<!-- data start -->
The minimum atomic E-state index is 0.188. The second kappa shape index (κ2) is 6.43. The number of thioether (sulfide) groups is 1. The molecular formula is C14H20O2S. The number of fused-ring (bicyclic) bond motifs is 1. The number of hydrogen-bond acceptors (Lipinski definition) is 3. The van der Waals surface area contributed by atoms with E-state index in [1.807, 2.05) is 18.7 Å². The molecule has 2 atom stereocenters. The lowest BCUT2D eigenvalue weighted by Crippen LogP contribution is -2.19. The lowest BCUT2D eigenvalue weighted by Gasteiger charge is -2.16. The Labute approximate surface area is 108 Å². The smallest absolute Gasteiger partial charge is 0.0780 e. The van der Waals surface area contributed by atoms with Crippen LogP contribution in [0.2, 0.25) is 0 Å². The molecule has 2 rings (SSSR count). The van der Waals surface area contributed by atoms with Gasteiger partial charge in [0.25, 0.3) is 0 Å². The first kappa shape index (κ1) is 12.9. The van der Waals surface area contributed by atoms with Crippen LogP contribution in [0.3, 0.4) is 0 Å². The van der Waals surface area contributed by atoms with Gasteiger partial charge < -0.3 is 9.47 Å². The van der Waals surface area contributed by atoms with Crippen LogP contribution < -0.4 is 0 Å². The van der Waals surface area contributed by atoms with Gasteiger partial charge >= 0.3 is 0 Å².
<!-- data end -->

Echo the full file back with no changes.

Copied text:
The minimum atomic E-state index is 0.188. The second kappa shape index (κ2) is 6.43. The number of thioether (sulfide) groups is 1. The molecular formula is C14H20O2S. The number of fused-ring (bicyclic) bond motifs is 1. The number of hydrogen-bond acceptors (Lipinski definition) is 3. The van der Waals surface area contributed by atoms with E-state index in [1.807, 2.05) is 18.7 Å². The molecule has 2 atom stereocenters. The lowest BCUT2D eigenvalue weighted by Crippen LogP contribution is -2.19. The lowest BCUT2D eigenvalue weighted by Gasteiger charge is -2.16. The Labute approximate surface area is 108 Å². The smallest absolute Gasteiger partial charge is 0.0780 e. The van der Waals surface area contributed by atoms with Crippen LogP contribution in [0.2, 0.25) is 0 Å². The molecule has 2 rings (SSSR count). The van der Waals surface area contributed by atoms with Gasteiger partial charge in [0.25, 0.3) is 0 Å². The first kappa shape index (κ1) is 12.9. The van der Waals surface area contributed by atoms with Crippen LogP contribution in [0.3, 0.4) is 0 Å². The van der Waals surface area contributed by atoms with Gasteiger partial charge < -0.3 is 9.47 Å². The van der Waals surface area contributed by atoms with Crippen LogP contribution < -0.4 is 0 Å². The van der Waals surface area contributed by atoms with Gasteiger partial charge >= 0.3 is 0 Å².